16 MILLION COPIES SOLD 'A book to read, to cherish, to debate, and one that will ultimately keep the memories of the victims alive' John Boyne, author of The Boy in the Striped Pyjamas A prominent Viennese psychiatrist before the war, Viktor Frankl was uniquely able to observe the way that both he and others in Auschwitz coped (or didn't) with the experience. He noticed that it was the men who comforted others and who gave away their last piece of bread who survived the longest - and who offered proof that everything can be taken away from us except the ability to choose our attitude in any given set of circumstances. The sort of person the concentration camp prisoner became was the result of an inner decision and not of camp influences alone. Frankl came to believe man's deepest desire is to search for meaning and purpose. This outstanding work offers us all a way to transcend suffering and find significance in the art of living.
A timeless examination of life in the Nazi death camps, adapted for young adult readers. Frankl's Holocaust memoir provides universal lessons for coping with suffering and finding one's purpose in life offer an unforgettable message for readers seeking solace and guidance.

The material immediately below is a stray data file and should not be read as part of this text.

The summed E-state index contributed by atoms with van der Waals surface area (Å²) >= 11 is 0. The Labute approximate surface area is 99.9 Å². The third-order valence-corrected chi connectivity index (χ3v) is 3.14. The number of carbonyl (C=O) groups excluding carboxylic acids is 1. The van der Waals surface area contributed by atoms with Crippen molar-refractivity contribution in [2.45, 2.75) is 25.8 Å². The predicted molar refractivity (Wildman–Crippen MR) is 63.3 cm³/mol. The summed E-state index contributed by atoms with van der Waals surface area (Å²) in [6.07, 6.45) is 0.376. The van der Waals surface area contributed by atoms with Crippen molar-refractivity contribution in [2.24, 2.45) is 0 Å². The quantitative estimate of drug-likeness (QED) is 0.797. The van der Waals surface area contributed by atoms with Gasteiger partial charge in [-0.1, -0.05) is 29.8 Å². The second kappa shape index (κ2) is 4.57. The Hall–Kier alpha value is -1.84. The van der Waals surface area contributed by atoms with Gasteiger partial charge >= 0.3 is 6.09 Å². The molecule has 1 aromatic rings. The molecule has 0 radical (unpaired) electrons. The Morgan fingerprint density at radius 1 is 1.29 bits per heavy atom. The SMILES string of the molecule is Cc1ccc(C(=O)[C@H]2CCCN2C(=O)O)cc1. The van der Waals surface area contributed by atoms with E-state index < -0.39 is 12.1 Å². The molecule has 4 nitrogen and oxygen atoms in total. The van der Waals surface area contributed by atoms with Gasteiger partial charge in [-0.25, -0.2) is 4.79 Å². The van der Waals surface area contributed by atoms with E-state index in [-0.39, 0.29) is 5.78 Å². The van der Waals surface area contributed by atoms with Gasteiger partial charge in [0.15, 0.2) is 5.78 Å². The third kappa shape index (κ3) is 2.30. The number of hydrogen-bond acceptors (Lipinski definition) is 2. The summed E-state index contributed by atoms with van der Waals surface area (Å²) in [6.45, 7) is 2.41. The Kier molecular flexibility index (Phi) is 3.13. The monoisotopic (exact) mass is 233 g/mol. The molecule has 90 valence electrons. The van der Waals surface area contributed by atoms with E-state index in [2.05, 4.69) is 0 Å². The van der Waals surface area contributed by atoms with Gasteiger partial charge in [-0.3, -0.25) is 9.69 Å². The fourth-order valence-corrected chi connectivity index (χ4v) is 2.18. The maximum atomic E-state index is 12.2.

A book for finding purpose and strength in times of great despair, the international best-seller is still just as relevant today as when it was first published. “This is a book I reread a lot . . . it gives me hope . . . it gives me a sense of strength.” —Anderson Cooper, Anderson Cooper 360/CNN This seminal book, which has been called “one of the outstanding contributions to psychological thought” by Carl Rogers and “one of the great books of our time” by Harold Kushner, has been translated into more than fifty languages and sold over sixteen million copies. “An enduring work of survival literature,” according to the New York Times, Viktor Frankl’s riveting account of his time in the Nazi concentration camps, and his insightful exploration of the human will to find meaning in spite of the worst adversity, has offered solace and guidance to generations of readers since it was first published in 1946. At the heart of Frankl’s theory of logotherapy (from the Greek word for “meaning”) is a conviction that the primary human drive is not pleasure, as Freud maintained, but rather the discovery and pursuit of what the individual finds meaningful. Today, as new generations face new challenges and an ever more complex and uncertain world, Frankl’s classic work continues to inspire us all to find significance in the very act of living, in spite of all obstacles. This gift edition come with endpapers, supplementary photographs, and several of Frankl’s previously unpublished letters, speeches, and essays. This book was published with two different covers. Customers will be shipped one of the two at random.